There are lots of ways to prioritize problems, so what you use depends on how your team works. Setting up a prioritization matrix is a great way to track multiple variables and give each participant a say on what they think is more important for the business. Use these systems to pick one problem statement to tackle first.

  1. Brainstorm

Once you have your core initial problem, your participants can begin discussing possible solutions. This is where the “no bad idea” comes into its own: let loose and have fun with this stage. This might be the first time this group have come together, use this time to break the ice and make people comfortable to suggest anything they think might be relevant.

As the facilitator, it’s important you allow all participants to have equal time to participate. Some people will naturally talk more and some will automatically stay quiet, so ensure you make a comfortable environment for all participants to contribute and have some system to share the speaking time across the room.

  1. Prioritize again

Once you’ve had some time to discuss possible solutions, return to your matrix from point 4 and decide as a team which ideas you want to pursue first. You can choose which scale you use to rank the solutions — it might be by cost, time to implement, the number of workers needed — and it may well be different from the first instance of prioritization.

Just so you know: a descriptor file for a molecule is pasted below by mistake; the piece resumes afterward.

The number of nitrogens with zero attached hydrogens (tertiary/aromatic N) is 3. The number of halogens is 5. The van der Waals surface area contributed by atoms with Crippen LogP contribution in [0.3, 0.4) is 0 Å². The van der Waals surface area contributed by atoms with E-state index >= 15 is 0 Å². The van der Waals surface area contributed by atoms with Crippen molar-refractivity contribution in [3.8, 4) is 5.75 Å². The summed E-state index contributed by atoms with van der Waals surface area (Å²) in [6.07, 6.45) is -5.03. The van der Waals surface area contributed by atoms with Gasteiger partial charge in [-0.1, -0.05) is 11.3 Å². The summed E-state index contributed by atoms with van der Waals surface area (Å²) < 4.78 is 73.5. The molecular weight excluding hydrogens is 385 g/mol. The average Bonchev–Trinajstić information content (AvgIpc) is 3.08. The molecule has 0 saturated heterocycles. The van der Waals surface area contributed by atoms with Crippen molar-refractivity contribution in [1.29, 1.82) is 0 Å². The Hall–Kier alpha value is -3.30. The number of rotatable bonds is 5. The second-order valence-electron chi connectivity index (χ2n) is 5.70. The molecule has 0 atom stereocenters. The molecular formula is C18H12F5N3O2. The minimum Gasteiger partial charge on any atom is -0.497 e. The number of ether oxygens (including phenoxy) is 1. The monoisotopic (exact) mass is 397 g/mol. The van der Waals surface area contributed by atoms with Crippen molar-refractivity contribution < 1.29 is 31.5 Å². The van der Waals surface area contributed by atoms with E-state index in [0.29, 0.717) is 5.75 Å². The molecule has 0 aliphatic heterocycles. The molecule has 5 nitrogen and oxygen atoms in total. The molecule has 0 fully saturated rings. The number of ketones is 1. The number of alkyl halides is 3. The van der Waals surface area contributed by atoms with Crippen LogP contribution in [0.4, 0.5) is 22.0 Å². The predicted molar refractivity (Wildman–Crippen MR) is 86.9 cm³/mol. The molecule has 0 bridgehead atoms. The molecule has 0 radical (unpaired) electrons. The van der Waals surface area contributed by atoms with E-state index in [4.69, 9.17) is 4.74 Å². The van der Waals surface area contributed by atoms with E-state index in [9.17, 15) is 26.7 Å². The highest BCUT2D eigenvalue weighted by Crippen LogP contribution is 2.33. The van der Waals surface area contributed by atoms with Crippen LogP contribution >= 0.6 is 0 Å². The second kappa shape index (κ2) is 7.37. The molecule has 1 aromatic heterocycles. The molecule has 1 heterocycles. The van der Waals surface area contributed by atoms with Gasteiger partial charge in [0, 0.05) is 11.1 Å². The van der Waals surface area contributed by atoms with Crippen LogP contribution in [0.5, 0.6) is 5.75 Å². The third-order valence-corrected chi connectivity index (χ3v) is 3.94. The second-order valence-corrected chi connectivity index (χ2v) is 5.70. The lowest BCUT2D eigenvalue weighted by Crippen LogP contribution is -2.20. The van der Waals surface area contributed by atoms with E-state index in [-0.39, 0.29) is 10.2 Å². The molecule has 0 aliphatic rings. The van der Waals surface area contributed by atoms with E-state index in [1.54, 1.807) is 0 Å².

Bear in mind that your decisions need not be final. With every stage of this workshop you can return and change your mind about the order of problems or the metrics of analysis. This can happen in the moment or days, weeks or months down the line. Allowing for flexibility is shown to improve experimentation outcomes.

  1. Hypothesize
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From your second ranking, pick which solution to test first, and make it into a hypothesis. Essentially, this means combining the problem statement with the solution in a statement like “We believe x will achieve y for z.” In this example, x is the solution, y the problem and z the intended audience.

It’s important to be as specific as possible in this hypothesis stage. It allows you to confirm (or disconfirm) one specific aspect of a problem or solution, giving you more detailed information about how your problem functions. If you are too vague about the x and y points you might end up inaccurately solving a problem or throwing away a perfectly viable solution to a different issue.

  1. Experiment

The final, and most important stage, of the workshop is to finish by developing a testable empirical experiment with which you can test your hypothesis. This is where the specificity of your hypothesis is really important. Find a way to measure your inputs and outcomes so that you can make an honest judgment of whether you’ve solved your problem.

  1. Do it all again

Finding your testable hypothesis and beginning experimentation might be the end of this particular stage of the workshop, but it’s not the end of the workshop as a whole. A successful facilitator will continue to build on the information gained from experimentation and use it for building follow-up meetings, measuring progress and even evaluating the success of the problem-solving challenge as a whole. Not to mention you now have a whole list of problems and various solutions that your team can continue to experiment with to make your company’s design more efficient.

Re-running the workshop from the top is also a great way to embrace failure. If you tried a solution and it doesn’t work this failed initiative can be great data for the next round of experimentation, allowing you to build on your past efforts again and again.